Las Vegas Review-Journal article, June 4.
Follow up to Abuses prompt call for reforms of BLM-Nevada, May 17
by April Reese, E&E reporter
LAS VEGAS -- Bureau of Land Management officials in Nevada violated agency protocols by allowing a Las Vegas-to-Reno off-highway vehicle (OHV) race to cut through sensitive areas and failing to address the resulting damage, according to a complaint filed last week by Public Employees for Environmental Responsibility.
The complaint, based on claims made by a former BLM employee, argues that the agency's Tonapah, Nev., field office mismanaged natural resources in its handling of the three-day race through western Nevada's high desert region.
The race attracted 270 OHV enthusiasts last year. The 1,000-mile route, which required approval from BLM, crossed public lands in five counties, including endangered desert tortoise habitat in the Mojave and Great Basin deserts, according to the complaint. PEER also alleges that BLM field office manager Tom Seley ignored federal law and OHV permitting stipulations in approving the race route.
The former BLM employee, Stacey Antilla, joined the Tonopah office in March 2009 to oversee recreation planning for the area, a job that primarily involved preparing for the annual August OHV race -- the longest OHV race in the country. But she resigned in March after a series of disagreements with Seley over last year's race route and a later incident involving the removal of skeletal remains by a tourist at another site.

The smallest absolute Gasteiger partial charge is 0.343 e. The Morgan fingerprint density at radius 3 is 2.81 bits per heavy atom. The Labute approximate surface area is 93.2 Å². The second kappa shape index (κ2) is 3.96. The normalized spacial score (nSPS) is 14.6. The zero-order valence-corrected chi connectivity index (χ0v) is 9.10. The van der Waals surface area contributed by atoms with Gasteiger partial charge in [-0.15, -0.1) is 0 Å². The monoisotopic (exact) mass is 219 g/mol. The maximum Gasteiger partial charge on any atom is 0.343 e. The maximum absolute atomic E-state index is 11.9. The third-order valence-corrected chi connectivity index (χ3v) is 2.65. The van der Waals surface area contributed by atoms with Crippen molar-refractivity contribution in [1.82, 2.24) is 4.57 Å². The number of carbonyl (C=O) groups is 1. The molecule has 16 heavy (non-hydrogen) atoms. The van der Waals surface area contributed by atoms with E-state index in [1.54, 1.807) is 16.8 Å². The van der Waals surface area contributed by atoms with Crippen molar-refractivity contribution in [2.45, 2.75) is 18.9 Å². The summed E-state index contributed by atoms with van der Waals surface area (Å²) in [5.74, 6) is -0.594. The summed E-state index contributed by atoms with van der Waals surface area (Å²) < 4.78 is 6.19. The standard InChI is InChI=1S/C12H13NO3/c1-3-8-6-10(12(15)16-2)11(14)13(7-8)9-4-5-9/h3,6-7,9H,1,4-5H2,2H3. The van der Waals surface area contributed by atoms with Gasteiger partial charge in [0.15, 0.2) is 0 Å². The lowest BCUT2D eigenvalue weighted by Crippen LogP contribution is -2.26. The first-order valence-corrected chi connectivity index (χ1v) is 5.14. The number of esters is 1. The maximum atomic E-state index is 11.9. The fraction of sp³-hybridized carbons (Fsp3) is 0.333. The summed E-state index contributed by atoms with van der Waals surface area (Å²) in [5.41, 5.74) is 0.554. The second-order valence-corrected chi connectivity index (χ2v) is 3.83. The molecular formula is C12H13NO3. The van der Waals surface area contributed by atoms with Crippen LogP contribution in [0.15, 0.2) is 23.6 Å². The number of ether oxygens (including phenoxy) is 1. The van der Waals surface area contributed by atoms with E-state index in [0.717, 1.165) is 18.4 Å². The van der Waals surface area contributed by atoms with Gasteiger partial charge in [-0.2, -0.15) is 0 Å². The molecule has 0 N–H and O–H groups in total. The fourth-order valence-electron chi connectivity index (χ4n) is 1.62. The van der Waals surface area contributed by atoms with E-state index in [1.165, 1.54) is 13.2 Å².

"There were a lot of things I was being told to do that in my opinion were illegal and not right," said Antilla, who now manages a restaurant in Dallas.
In a May 17 letter to BLM Director Bob Abbey, PEER Southwest Director Daniel Patterson, also a former BLM employee, said the Tonapah field office had committed "serious violations of environmental and cultural conservation requirements on the Vegas-to-Reno ORV race and at the Rhyolite ghost town."
He asked Abbey to investigate the incidents, take steps to correct the alleged violations, and review "the quality of the management" in the Tonapah field office.